The www/pecl-pledge,php72 port

pecl72-pledge-2.0.2p0 – PHP wrapper for pledge(2) and unveil(2) (source)

Description

This PHP extension adds support for OpenBSD's pledge and unveil system calls.

The PHP userland functions pledge() and unveil() are wrappers around the
OpenBSD system calls. These functions provide a powerful mechanism to
defend the PHP runtime and userland against some common exploits.
WWW: https://github.com/tvlooy/php-pledge

Readme

$OpenBSD: README,v 1.1.1.1 2018/11/20 10:28:52 sthen Exp $

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| Running ${PKGSTEM} on OpenBSD
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This PHP extension adds support for OpenBSD's pledge and unveil system calls.

The PHP userland functions pledge() and unveil() are wrappers around the OpenBSD
system calls. These functions provide a powerful mechanism to defend the PHP
runtime and userland against some common exploits.

The theory
==========

The pledge(2) system call allows a program to restrict the types of operations
the program can do after that point. Unlike other similar systems, pledge is
specifically designed for programs that need to use a wide variety of operations
on initialization, but a fewer number after initialization (when user input will
be accepted).

All pledge(2) promises are documented in the pledge(2) manual page.

The unveil(2) system call restricts the filesytem view. The first call to
unveil(2) restricts the view. Subsequent calls can open it more. To prevent
further unveiling, call unveil with no parameters or drop the unveil pledge if
the program is pledged.

Web SAPI usage
==============

Be careful what to pledge/unveil! Using this module can cause a situation of
self-denial-of-service.

If PHP runs with mod_php, using pledge/unveil impacts an entire Apache child
process. If pledge/unveil is used in php_fpm, it will impact the entire process
for the whole lifetime of the process, not just one request.

Architectural tips
==================

Make sure you don't load extensions that you don't need in the web SAPI. For
example: PHAR, PCNTL, etc. can be useful for hackers, don't load them.

For performance reasons it is a good idea to do as little work as possible in
the web SAPI. Jobs can often be scheduled in a queue and run asynchronously from
the CLI SAPI. For example processing and resizing uploaded images does not need
to run in the web SAPI. Jobs that need to do calls to an external service can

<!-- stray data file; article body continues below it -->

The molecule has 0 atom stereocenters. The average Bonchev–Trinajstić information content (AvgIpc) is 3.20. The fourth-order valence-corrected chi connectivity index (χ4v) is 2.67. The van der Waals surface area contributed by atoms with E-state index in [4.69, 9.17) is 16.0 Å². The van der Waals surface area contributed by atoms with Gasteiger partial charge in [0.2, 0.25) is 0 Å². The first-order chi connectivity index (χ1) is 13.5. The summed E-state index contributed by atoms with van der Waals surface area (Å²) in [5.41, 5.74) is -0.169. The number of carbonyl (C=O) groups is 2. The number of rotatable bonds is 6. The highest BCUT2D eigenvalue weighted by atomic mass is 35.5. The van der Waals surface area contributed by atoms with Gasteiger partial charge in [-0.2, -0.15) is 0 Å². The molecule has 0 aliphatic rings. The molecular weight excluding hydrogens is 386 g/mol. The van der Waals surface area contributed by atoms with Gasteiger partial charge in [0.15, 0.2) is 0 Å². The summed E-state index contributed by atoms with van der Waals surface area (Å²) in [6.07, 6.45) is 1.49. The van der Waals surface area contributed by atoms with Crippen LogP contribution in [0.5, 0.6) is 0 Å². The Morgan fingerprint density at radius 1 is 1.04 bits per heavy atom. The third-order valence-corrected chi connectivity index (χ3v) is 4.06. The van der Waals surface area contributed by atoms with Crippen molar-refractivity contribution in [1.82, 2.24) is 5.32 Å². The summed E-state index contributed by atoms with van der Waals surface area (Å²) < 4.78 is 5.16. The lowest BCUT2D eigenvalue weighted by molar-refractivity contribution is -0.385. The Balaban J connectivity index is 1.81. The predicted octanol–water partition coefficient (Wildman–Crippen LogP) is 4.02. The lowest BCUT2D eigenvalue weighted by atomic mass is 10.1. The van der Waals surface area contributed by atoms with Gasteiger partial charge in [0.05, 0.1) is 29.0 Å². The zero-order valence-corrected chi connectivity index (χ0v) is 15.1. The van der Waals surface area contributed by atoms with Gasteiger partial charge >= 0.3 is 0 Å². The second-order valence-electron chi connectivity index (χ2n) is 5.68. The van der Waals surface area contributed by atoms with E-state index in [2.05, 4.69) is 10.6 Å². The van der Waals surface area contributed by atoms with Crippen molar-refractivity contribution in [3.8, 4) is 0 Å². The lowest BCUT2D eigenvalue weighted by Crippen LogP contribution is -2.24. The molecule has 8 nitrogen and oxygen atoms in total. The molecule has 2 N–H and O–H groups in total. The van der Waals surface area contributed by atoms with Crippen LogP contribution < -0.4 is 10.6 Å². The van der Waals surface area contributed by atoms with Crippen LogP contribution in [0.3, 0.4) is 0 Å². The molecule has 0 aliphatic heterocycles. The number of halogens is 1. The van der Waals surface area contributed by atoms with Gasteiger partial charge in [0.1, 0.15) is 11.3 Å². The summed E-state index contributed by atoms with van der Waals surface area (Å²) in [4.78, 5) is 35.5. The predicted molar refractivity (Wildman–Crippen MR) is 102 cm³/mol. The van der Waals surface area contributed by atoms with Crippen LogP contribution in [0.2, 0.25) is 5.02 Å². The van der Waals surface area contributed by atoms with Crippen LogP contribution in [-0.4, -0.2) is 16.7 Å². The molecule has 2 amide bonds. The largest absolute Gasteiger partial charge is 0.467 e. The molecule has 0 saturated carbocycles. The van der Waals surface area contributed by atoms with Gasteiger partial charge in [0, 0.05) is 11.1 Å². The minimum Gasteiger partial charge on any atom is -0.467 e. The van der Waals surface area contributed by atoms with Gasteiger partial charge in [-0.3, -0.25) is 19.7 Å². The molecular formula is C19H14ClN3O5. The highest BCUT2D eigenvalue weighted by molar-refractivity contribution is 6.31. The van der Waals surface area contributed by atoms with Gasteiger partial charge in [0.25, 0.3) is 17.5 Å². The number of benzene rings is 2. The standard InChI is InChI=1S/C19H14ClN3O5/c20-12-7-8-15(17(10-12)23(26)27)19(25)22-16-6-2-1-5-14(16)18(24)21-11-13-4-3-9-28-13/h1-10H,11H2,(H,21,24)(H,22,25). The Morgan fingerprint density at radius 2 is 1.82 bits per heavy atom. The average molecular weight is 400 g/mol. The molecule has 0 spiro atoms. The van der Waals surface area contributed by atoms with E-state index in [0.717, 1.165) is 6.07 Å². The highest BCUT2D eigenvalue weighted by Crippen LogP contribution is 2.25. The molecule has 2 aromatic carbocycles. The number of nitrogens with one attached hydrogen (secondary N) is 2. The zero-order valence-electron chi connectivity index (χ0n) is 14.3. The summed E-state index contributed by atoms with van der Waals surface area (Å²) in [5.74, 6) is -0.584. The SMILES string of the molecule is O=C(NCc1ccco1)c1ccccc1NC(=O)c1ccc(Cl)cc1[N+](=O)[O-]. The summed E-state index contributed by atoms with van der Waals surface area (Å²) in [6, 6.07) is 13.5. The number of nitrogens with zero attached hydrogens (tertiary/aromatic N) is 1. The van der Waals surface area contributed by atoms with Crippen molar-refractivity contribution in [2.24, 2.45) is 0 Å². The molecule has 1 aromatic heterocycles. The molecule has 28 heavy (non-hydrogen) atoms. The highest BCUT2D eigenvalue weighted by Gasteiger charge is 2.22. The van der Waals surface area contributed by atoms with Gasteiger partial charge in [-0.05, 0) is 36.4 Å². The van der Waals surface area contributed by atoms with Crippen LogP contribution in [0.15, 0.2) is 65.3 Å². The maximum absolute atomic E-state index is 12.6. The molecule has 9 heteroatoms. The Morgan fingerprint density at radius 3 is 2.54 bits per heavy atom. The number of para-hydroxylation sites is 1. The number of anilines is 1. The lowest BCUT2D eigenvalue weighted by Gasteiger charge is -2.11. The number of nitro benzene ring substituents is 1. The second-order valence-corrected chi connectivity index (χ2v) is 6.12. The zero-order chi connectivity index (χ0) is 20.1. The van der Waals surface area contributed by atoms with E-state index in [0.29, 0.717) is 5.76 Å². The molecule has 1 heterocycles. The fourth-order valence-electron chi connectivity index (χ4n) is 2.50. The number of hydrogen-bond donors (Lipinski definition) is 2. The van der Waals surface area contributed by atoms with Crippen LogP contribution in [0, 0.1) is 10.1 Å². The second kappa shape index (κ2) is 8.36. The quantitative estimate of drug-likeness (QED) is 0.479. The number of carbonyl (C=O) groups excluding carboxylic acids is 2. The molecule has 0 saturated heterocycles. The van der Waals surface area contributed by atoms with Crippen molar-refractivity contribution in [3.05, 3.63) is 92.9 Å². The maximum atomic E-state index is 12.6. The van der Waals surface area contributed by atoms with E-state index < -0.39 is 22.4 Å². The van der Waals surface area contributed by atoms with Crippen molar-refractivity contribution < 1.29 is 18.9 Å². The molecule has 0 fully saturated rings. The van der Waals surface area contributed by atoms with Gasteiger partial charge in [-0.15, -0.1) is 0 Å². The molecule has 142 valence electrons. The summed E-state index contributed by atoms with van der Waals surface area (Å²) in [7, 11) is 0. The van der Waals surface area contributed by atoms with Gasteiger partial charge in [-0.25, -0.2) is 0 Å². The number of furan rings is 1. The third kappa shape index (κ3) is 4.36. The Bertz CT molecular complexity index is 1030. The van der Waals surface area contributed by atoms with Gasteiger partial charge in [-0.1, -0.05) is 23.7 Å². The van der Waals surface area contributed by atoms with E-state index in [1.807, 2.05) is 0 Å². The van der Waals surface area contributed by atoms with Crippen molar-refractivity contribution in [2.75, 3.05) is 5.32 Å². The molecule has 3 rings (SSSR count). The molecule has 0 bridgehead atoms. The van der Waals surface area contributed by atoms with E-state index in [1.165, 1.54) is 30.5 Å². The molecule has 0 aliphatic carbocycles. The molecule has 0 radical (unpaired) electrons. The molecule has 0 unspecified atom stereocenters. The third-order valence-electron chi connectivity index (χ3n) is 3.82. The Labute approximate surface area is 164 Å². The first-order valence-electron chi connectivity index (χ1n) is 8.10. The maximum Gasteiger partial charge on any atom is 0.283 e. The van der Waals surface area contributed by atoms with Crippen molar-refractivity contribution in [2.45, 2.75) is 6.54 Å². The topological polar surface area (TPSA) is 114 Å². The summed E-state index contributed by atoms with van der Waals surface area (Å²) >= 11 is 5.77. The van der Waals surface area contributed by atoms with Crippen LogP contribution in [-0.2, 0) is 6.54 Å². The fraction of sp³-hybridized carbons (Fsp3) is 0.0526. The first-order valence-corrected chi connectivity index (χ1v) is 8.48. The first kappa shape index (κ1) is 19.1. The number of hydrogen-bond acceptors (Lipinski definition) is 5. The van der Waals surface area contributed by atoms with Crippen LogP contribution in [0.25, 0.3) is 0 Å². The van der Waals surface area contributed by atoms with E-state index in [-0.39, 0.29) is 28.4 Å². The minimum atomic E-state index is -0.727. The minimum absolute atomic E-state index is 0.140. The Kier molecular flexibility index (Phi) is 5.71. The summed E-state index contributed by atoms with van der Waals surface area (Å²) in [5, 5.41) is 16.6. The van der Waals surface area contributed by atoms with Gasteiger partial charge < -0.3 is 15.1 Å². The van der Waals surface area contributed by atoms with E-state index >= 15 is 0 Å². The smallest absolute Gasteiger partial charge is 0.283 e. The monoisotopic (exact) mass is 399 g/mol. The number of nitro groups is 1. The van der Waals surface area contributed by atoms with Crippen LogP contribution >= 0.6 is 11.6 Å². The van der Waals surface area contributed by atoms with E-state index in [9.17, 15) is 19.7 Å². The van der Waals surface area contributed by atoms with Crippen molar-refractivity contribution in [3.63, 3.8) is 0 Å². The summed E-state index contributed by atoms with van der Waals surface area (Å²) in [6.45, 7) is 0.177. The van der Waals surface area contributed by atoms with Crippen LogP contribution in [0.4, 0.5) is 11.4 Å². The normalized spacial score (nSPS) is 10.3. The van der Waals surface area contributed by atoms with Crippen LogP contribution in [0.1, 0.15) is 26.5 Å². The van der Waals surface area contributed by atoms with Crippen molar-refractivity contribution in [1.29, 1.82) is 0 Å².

fail and should implement retry mechanisms. These can slow down the web SAPI.

By using the asynchronous approach, the web SAPI loses functionality. Extensions
like PHAR, PCNTL, GD, imagick, curl, ... can be unloaded. Less lines of code
become accessible in the web facing part of the website and the attack surface
gets smaller.

The goal is gaining understanding of exactly what functionality is needed by
each use-case, so each use-case can be isolated. Pledge/unveil can then be
implemented specifically for each use-case.

A php_fpm process can implement pledge/unveil in a safe manner when the
pm.max_requests configuration flag is set to 1. This means the process will
respawn after each request. The default, and recommended, value for this flag
is 0 for endless request processing. Because pledge/unveil affects the process
and not just the request, different fpm pools can be configured for each type of
work. Especially with unveil the developer can make sure system binaries are
unavailable, jobs that don't have to write the filesystem will not be able to do
so, jobs that don't have to read user uploaded files will not be able to do so,
...

In the web SAPI, avoid getting killed in subsequent requests by checking if a
certain file or directory is still available and only call unveil if it is. Eg:

if (is_dir('/etc')) {
    unveil(__DIR__, 'r');
}

Limiting network calls is not possible with pledge on a destination basis. But
a workaround is to use pf to enforce rules on your fpm users, eg:

block out proto {tcp udp} user your_fpm_user
pass out proto tcp to $mysql_db port 3306 user your_fpm_user
pass out proto tcp to $some_rest_api port 443 user your_fpm_user

But again, in the example above network calls can be avoided in the web SAPI if
mysql runs on a domain socket and work involving API's is scheduled and
processed by a CLI job instead. You can use this technique for CLI jobs as well.

Maintainer

Tom Van Looy

Categories

lang/php www

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